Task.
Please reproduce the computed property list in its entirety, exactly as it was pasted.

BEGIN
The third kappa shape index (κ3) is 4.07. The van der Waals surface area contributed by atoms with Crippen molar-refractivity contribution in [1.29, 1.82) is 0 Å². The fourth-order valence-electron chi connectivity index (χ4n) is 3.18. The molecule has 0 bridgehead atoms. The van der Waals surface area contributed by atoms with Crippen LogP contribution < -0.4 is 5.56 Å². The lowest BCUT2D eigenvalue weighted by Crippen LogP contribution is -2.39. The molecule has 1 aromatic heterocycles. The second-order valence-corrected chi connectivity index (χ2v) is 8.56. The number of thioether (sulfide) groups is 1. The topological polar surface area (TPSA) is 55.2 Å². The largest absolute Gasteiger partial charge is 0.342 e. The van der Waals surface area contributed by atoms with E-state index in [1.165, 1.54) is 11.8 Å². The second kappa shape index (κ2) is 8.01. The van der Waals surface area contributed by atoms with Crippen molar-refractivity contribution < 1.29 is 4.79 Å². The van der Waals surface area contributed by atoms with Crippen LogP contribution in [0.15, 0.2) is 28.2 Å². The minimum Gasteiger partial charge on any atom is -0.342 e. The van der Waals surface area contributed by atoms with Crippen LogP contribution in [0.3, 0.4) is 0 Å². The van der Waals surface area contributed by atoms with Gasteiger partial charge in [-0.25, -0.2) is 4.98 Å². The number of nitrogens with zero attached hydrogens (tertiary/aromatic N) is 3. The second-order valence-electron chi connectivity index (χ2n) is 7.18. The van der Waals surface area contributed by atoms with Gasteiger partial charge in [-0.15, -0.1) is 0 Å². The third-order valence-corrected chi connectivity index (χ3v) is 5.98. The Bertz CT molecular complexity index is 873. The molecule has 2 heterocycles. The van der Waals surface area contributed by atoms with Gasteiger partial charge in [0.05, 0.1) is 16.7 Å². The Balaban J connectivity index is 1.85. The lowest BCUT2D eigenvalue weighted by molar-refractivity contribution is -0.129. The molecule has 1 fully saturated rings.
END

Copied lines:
The third kappa shape index (κ3) is 4.07. The van der Waals surface area contributed by atoms with Crippen molar-refractivity contribution in [1.29, 1.82) is 0 Å². The fourth-order valence-electron chi connectivity index (χ4n) is 3.18. The molecule has 0 bridgehead atoms. The van der Waals surface area contributed by atoms with Crippen LogP contribution < -0.4 is 5.56 Å². The lowest BCUT2D eigenvalue weighted by Crippen LogP contribution is -2.39. The molecule has 1 aromatic heterocycles. The second-order valence-corrected chi connectivity index (χ2v) is 8.56. The number of thioether (sulfide) groups is 1. The topological polar surface area (TPSA) is 55.2 Å². The largest absolute Gasteiger partial charge is 0.342 e. The van der Waals surface area contributed by atoms with E-state index in [1.165, 1.54) is 11.8 Å². The second kappa shape index (κ2) is 8.01. The van der Waals surface area contributed by atoms with Crippen molar-refractivity contribution < 1.29 is 4.79 Å². The van der Waals surface area contributed by atoms with Crippen LogP contribution in [0.15, 0.2) is 28.2 Å². The minimum Gasteiger partial charge on any atom is -0.342 e. The van der Waals surface area contributed by atoms with Crippen LogP contribution in [0.3, 0.4) is 0 Å². The van der Waals surface area contributed by atoms with Gasteiger partial charge in [-0.25, -0.2) is 4.98 Å². The number of nitrogens with zero attached hydrogens (tertiary/aromatic N) is 3. The second-order valence-electron chi connectivity index (χ2n) is 7.18. The van der Waals surface area contributed by atoms with Gasteiger partial charge in [-0.15, -0.1) is 0 Å². The third-order valence-corrected chi connectivity index (χ3v) is 5.98. The Bertz CT molecular complexity index is 873. The molecule has 2 heterocycles. The van der Waals surface area contributed by atoms with Gasteiger partial charge in [0.05, 0.1) is 16.7 Å². The Balaban J connectivity index is 1.85. The lowest BCUT2D eigenvalue weighted by molar-refractivity contribution is -0.129. The molecule has 1 fully saturated rings.